Postpartum anoestrus in the suckled swamp buffalo
Sharifuddin, W., Jainudeen, Mohamed Razeen, Yap, Keng Chee and Dahari, A. Bakar (1984) Postpartum anoestrus in the suckled swamp buffalo. In: The Use of nuclear techniques to improve domestic buffalo production in Asia: the final research co-ordination meeting, 30 Jan.- 3 Febr. 1984, Manila, Philipines.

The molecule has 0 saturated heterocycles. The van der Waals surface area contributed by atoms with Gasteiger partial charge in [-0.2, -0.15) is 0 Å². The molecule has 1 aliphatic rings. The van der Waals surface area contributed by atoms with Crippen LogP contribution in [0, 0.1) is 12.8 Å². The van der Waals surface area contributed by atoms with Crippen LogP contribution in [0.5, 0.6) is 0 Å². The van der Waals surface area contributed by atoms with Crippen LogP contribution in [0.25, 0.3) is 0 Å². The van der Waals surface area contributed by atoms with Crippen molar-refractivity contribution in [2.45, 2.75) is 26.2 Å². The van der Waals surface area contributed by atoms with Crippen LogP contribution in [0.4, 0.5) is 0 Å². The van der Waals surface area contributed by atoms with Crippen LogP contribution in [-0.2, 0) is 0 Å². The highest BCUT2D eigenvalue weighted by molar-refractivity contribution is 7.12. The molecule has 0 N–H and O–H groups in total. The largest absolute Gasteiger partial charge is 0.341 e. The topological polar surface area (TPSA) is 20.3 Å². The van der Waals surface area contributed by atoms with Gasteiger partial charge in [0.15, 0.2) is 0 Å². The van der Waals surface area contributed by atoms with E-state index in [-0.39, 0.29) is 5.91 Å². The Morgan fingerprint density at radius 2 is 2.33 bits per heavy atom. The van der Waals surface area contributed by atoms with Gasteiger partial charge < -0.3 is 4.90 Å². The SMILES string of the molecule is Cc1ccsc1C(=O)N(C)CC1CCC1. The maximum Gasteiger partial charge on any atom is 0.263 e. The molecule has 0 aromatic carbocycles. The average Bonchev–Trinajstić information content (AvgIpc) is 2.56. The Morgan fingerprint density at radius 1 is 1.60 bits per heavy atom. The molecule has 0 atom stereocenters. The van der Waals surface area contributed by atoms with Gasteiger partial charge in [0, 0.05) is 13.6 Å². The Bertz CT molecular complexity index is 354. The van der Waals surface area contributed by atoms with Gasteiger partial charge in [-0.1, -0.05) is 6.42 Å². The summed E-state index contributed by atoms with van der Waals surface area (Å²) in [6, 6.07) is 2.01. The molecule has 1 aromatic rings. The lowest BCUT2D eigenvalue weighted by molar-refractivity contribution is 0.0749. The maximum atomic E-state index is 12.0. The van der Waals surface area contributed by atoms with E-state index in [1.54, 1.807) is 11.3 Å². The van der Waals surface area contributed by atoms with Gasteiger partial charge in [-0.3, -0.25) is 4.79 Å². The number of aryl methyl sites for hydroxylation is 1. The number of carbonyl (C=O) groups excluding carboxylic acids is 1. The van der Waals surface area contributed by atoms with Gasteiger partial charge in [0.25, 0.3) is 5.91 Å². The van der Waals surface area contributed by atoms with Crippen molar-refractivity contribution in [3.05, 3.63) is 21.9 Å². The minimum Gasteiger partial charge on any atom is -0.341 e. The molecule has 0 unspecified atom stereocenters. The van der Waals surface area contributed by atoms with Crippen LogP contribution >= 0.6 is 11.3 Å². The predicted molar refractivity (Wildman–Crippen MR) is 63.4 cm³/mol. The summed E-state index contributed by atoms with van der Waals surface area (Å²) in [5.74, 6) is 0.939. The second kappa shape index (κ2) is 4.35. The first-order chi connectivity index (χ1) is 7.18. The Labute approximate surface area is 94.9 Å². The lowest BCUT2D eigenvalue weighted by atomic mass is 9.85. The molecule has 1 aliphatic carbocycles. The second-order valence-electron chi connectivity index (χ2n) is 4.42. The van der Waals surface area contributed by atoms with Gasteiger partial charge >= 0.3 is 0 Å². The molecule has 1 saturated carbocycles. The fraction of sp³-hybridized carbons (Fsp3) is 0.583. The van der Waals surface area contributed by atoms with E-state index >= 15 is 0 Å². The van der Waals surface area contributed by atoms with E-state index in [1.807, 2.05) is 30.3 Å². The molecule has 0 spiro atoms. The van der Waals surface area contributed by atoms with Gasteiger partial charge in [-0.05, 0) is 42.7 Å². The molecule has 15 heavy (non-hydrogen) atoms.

Postpartum anoestrus is a serious cause of infertility in the swamp buffalo. Our studies have revealed that it is due to a failure in the resumption of ovarian cyclicity. Parity was inversely related to the calving interval being longer in primiparous than multiparous suckled buffaloes. This effect may be partly due to the higher nutrient demands for growth as well as for lactation in the primiparous animal. The effects of suckling on ovarian and pituitary function of postpartum buffaloes were investigated with the aid of radioimmunoassays for progesterone and luteinizing hormone (LH) as well as rectal palpation and laparoscopic inspection of the ovaries. The incidence of postpartum anoestrus was higher in suckeld than non-suckled buffaloes. Weaning buffalo calves at 30 d post partum resulted in the resumption of normal ovarian cycles within 60 d post partum. LH release in response to a single injection of a synthetic gonadotropin releasing hormone (GnRH) indicated that pituitary responsiveness to GnRH was restored by Day 30 post partum in suckled buffaloes whereas anoestrous buffaloes were able to release levels of LH comparable to that of the preovulatory surge. A progesterone-releasing intra-vaginal device (PRID) induced an anovulatory oestrus in the anoestrous suckled buffalo which was partially overcome by human chorionic gonadotropin (HCG) administered at the induced oestrus. However, a 72 h separation of the calf from its dam combined with PRID was the most effective substitute to weaning in initiating ovarian cycles in the suckled buffalo. Our data suggest that suckling inhibits ovarian function not by an effect on the pituitary gland but rather on GnRH release by the hypothalamus.
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